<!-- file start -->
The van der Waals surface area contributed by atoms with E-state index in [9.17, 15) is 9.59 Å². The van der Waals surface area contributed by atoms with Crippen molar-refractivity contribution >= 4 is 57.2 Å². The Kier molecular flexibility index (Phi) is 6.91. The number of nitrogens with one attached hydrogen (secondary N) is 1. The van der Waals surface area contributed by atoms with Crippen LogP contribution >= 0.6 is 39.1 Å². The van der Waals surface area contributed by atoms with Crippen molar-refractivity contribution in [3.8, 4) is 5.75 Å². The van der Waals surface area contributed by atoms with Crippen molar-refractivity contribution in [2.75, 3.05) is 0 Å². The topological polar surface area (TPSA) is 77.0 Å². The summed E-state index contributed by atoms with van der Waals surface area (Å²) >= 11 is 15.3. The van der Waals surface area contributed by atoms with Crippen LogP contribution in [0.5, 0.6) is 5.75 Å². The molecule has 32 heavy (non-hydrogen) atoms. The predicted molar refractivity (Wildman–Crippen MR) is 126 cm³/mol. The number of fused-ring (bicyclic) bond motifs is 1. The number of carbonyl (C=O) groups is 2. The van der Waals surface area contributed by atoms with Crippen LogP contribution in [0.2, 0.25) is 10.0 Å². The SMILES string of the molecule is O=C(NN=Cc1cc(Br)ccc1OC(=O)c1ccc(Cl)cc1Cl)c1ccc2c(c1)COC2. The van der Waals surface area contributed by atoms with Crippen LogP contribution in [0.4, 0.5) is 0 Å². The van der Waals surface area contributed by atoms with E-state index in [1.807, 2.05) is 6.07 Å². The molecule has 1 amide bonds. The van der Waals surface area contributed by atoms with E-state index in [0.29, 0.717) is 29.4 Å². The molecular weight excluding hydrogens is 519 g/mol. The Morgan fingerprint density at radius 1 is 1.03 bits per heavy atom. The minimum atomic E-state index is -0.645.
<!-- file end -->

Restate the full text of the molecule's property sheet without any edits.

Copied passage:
The van der Waals surface area contributed by atoms with E-state index in [9.17, 15) is 9.59 Å². The van der Waals surface area contributed by atoms with Crippen molar-refractivity contribution >= 4 is 57.2 Å². The Kier molecular flexibility index (Phi) is 6.91. The number of nitrogens with one attached hydrogen (secondary N) is 1. The van der Waals surface area contributed by atoms with Crippen LogP contribution >= 0.6 is 39.1 Å². The van der Waals surface area contributed by atoms with Crippen molar-refractivity contribution in [3.8, 4) is 5.75 Å². The van der Waals surface area contributed by atoms with Crippen molar-refractivity contribution in [2.75, 3.05) is 0 Å². The topological polar surface area (TPSA) is 77.0 Å². The summed E-state index contributed by atoms with van der Waals surface area (Å²) >= 11 is 15.3. The van der Waals surface area contributed by atoms with Crippen LogP contribution in [0.5, 0.6) is 5.75 Å². The molecule has 32 heavy (non-hydrogen) atoms. The predicted molar refractivity (Wildman–Crippen MR) is 126 cm³/mol. The number of fused-ring (bicyclic) bond motifs is 1. The number of carbonyl (C=O) groups is 2. The van der Waals surface area contributed by atoms with Crippen LogP contribution in [0.2, 0.25) is 10.0 Å². The SMILES string of the molecule is O=C(NN=Cc1cc(Br)ccc1OC(=O)c1ccc(Cl)cc1Cl)c1ccc2c(c1)COC2. The van der Waals surface area contributed by atoms with Crippen LogP contribution in [0.4, 0.5) is 0 Å². The van der Waals surface area contributed by atoms with E-state index in [1.807, 2.05) is 6.07 Å². The molecule has 1 amide bonds. The van der Waals surface area contributed by atoms with E-state index in [0.29, 0.717) is 29.4 Å². The molecular weight excluding hydrogens is 519 g/mol. The Morgan fingerprint density at radius 1 is 1.03 bits per heavy atom. The minimum atomic E-state index is -0.645.